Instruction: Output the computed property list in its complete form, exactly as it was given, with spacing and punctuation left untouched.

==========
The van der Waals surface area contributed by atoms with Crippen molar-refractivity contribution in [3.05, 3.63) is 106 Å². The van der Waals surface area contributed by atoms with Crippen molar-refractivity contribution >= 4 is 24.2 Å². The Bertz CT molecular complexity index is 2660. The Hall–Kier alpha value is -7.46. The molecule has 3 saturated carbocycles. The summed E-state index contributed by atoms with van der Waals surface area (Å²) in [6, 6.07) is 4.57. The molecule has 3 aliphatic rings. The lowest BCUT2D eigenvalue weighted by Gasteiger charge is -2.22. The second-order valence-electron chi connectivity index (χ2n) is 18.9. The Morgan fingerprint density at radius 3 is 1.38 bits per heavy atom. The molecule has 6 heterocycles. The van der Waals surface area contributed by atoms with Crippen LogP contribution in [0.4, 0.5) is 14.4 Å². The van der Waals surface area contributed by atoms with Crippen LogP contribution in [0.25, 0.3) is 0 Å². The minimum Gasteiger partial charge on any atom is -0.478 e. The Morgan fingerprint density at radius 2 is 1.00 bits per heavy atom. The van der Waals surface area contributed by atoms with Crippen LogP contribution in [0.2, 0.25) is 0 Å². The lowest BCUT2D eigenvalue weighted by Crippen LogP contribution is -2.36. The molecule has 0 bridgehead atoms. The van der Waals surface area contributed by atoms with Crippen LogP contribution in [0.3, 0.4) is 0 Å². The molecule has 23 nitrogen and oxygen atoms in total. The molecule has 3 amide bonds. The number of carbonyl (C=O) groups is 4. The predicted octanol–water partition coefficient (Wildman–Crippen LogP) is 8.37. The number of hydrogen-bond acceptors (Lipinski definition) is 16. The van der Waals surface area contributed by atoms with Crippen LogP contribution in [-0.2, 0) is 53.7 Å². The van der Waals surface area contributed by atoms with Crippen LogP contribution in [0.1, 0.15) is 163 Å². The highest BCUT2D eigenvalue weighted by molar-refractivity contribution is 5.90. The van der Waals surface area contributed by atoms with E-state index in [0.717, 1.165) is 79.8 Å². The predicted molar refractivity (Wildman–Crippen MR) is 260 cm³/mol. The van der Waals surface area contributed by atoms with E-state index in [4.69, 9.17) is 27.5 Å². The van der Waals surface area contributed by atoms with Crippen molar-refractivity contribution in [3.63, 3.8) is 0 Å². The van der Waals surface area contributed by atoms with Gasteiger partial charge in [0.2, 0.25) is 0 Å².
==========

The van der Waals surface area contributed by atoms with Crippen molar-refractivity contribution in [3.05, 3.63) is 106 Å². The van der Waals surface area contributed by atoms with Crippen molar-refractivity contribution >= 4 is 24.2 Å². The Bertz CT molecular complexity index is 2660. The Hall–Kier alpha value is -7.46. The molecule has 3 saturated carbocycles. The summed E-state index contributed by atoms with van der Waals surface area (Å²) in [6, 6.07) is 4.57. The molecule has 3 aliphatic rings. The lowest BCUT2D eigenvalue weighted by Gasteiger charge is -2.22. The second-order valence-electron chi connectivity index (χ2n) is 18.9. The Morgan fingerprint density at radius 3 is 1.38 bits per heavy atom. The molecule has 6 heterocycles. The van der Waals surface area contributed by atoms with Crippen LogP contribution in [0.4, 0.5) is 14.4 Å². The van der Waals surface area contributed by atoms with Crippen LogP contribution in [0.25, 0.3) is 0 Å². The minimum Gasteiger partial charge on any atom is -0.478 e. The Morgan fingerprint density at radius 2 is 1.00 bits per heavy atom. The van der Waals surface area contributed by atoms with Crippen LogP contribution in [0.2, 0.25) is 0 Å². The lowest BCUT2D eigenvalue weighted by Crippen LogP contribution is -2.36. The molecule has 0 bridgehead atoms. The van der Waals surface area contributed by atoms with Crippen LogP contribution in [0.3, 0.4) is 0 Å². The molecule has 23 nitrogen and oxygen atoms in total. The molecule has 3 amide bonds. The number of carbonyl (C=O) groups is 4. The predicted octanol–water partition coefficient (Wildman–Crippen LogP) is 8.37. The number of hydrogen-bond acceptors (Lipinski definition) is 16. The van der Waals surface area contributed by atoms with Crippen LogP contribution in [-0.2, 0) is 53.7 Å². The van der Waals surface area contributed by atoms with Crippen LogP contribution in [0.1, 0.15) is 163 Å². The highest BCUT2D eigenvalue weighted by molar-refractivity contribution is 5.90. The van der Waals surface area contributed by atoms with E-state index in [0.717, 1.165) is 79.8 Å². The predicted molar refractivity (Wildman–Crippen MR) is 260 cm³/mol. The van der Waals surface area contributed by atoms with E-state index in [4.69, 9.17) is 27.5 Å². The van der Waals surface area contributed by atoms with Crippen molar-refractivity contribution in [3.63, 3.8) is 0 Å². The van der Waals surface area contributed by atoms with Gasteiger partial charge in [0.2, 0.25) is 0 Å².